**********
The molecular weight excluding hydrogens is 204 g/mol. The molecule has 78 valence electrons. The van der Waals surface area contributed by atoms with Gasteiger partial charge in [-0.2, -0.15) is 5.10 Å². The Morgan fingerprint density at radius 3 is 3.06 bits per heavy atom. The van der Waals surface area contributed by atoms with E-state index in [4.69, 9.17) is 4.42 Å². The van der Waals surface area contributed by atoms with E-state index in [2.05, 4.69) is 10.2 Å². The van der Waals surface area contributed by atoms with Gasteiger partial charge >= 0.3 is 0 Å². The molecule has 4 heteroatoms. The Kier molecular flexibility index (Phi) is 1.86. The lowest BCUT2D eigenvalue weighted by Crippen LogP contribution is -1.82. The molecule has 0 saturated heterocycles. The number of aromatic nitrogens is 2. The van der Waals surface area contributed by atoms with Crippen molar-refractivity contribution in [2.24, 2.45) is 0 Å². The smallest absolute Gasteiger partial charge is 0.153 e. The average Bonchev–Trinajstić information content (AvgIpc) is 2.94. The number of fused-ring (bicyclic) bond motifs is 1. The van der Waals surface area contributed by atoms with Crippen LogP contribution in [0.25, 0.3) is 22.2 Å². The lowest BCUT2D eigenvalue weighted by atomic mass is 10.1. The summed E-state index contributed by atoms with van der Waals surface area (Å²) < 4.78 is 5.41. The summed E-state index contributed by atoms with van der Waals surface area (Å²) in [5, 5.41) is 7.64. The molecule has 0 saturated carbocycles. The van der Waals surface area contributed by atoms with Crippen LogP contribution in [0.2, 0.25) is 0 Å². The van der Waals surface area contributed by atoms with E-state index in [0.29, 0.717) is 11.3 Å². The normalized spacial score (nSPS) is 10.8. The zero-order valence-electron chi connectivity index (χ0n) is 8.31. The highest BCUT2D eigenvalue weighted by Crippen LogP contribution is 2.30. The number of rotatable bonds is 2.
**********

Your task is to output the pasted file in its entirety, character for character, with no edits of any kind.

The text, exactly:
The molecular weight excluding hydrogens is 204 g/mol. The molecule has 78 valence electrons. The van der Waals surface area contributed by atoms with Gasteiger partial charge in [-0.2, -0.15) is 5.10 Å². The Morgan fingerprint density at radius 3 is 3.06 bits per heavy atom. The van der Waals surface area contributed by atoms with E-state index in [4.69, 9.17) is 4.42 Å². The van der Waals surface area contributed by atoms with E-state index in [2.05, 4.69) is 10.2 Å². The van der Waals surface area contributed by atoms with Gasteiger partial charge >= 0.3 is 0 Å². The molecule has 4 heteroatoms. The Kier molecular flexibility index (Phi) is 1.86. The lowest BCUT2D eigenvalue weighted by Crippen LogP contribution is -1.82. The molecule has 0 saturated heterocycles. The number of aromatic nitrogens is 2. The van der Waals surface area contributed by atoms with Crippen molar-refractivity contribution in [2.24, 2.45) is 0 Å². The smallest absolute Gasteiger partial charge is 0.153 e. The average Bonchev–Trinajstić information content (AvgIpc) is 2.94. The number of fused-ring (bicyclic) bond motifs is 1. The van der Waals surface area contributed by atoms with Crippen LogP contribution in [0.25, 0.3) is 22.2 Å². The lowest BCUT2D eigenvalue weighted by atomic mass is 10.1. The summed E-state index contributed by atoms with van der Waals surface area (Å²) < 4.78 is 5.41. The summed E-state index contributed by atoms with van der Waals surface area (Å²) in [5, 5.41) is 7.64. The molecule has 0 saturated carbocycles. The van der Waals surface area contributed by atoms with Crippen LogP contribution in [0.2, 0.25) is 0 Å². The van der Waals surface area contributed by atoms with E-state index in [0.29, 0.717) is 11.3 Å². The normalized spacial score (nSPS) is 10.8. The zero-order valence-electron chi connectivity index (χ0n) is 8.31. The highest BCUT2D eigenvalue weighted by Crippen LogP contribution is 2.30. The number of rotatable bonds is 2.